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ARS Home » Plains Area » Sidney, Montana » Northern Plains Agricultural Research Laboratory » Agricultural Systems Research » Research » Research Project #442629

Research Project: Climate-adaptive Strategies for Overcoming Barriers to Establishment of Diverse Conservation Reserve Program (CRP) Plantings in Drylands

Location: Agricultural Systems Research

Project Number: 3032-21600-001-003-I
Project Type: Interagency Reimbursable Agreement

Start Date: Sep 1, 2022
End Date: Aug 31, 2027

This project will have three main objectives. They are: 1) develop a predictive understanding of CRP restoration outcomes using a suite of experiments ranging from greenhouse to farm-scale, (2) generate innovative approaches to overcome abiotic and biotic barriers to establishment success; and (3) co-develop a decision support framework to support FSA and NRCS recommendations for CRP establishment in drylands.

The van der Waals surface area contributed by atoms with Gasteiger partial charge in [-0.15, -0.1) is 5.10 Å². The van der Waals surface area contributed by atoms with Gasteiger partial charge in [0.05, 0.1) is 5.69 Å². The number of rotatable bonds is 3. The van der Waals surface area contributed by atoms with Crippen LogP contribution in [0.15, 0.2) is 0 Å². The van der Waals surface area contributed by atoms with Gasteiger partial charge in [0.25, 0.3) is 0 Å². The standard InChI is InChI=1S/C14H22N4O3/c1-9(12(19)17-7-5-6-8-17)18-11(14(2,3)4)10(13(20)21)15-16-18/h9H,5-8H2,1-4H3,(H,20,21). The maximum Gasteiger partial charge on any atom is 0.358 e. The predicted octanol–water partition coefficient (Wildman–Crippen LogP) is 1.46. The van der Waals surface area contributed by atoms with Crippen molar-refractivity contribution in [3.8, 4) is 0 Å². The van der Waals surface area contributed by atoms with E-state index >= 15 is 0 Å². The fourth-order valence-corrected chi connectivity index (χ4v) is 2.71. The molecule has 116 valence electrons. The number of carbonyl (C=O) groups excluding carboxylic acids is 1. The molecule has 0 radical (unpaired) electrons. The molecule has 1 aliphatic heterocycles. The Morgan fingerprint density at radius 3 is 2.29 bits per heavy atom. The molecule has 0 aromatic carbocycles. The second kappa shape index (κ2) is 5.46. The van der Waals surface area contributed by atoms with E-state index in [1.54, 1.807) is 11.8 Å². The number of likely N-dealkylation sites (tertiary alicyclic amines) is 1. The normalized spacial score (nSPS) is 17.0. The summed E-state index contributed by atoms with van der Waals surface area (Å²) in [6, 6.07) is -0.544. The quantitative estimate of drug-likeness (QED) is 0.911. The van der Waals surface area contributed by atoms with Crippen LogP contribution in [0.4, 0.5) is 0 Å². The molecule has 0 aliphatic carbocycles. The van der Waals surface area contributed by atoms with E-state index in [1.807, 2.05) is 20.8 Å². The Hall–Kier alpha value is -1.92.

To accomplish these objectives, the multi-disciplinary team will first synthesize existing data from FSA-ARS CRP experiments (i.e., native and exotic seedling recruitment, climate and soil covariates) and determine abiotic and biotic drivers of seeding success across CRP experiments using mixed effects meta-regression using the ‘metafor’ package in R. Also in Year 1, we will conduct intensive trait screening of seeded species from CRP Pollinator plantings tested in prior FSA-ARS CRP experiments at CO, MT, UT to develop a database of plant functional trait information for candidate CRP Pollinator seed mix species in a greenhouse setting. This information along with the synthesized information from previous experiments will be used to design two trait-based alternative seed mixes: (a) one to target increased competition with weeds, and (b) one targeting increased drought tolerance. We will test the restoration success of these two seed mixes relative to the NRCS business as usual (BAU) CRP Pollinator seed mix recommended for each site. In Montana, a series of plot level experiments will be used to determine the impact of residue, soil nutrient levels and seed placement and timing on soil water availability and weed competition. The effectiveness of herbicides on CRP establishment success will be determined by a series of field level treatments. To ensure our study includes a wide range of weed abundances, we will study 30 CRP fields that are seeded by managers over three years (10 fields per year × 3 years) in Colorado and Montana. Within each field, we will measure weed and seeded species densities shortly after they emerge in the first growing season. Then we will establish 12 plots [3 replications × (1 untreated control + 3 herbicide treatments)] and apply three herbicide treatments. The treatments will be two imidazolinone herbicides (imazethapyr, imazapic) and one grass-specific herbicide (fluazifop). Two weeks after applying herbicides, we will measure weed control and herbicide damage to seeded species. In the fifth and final growing season of the study, we will measure cover of all weeds and seeded plants by species. In collaboration with the Logan, UT site, information gathered at the plot and field level will be fed into existing weather forecasting tools to develop a smart weather forecast tool for use in CRP plantings. All the information will be gathered into a decision support framework for use by USDA-NRCS and FSA to use CRP establishment recommendations.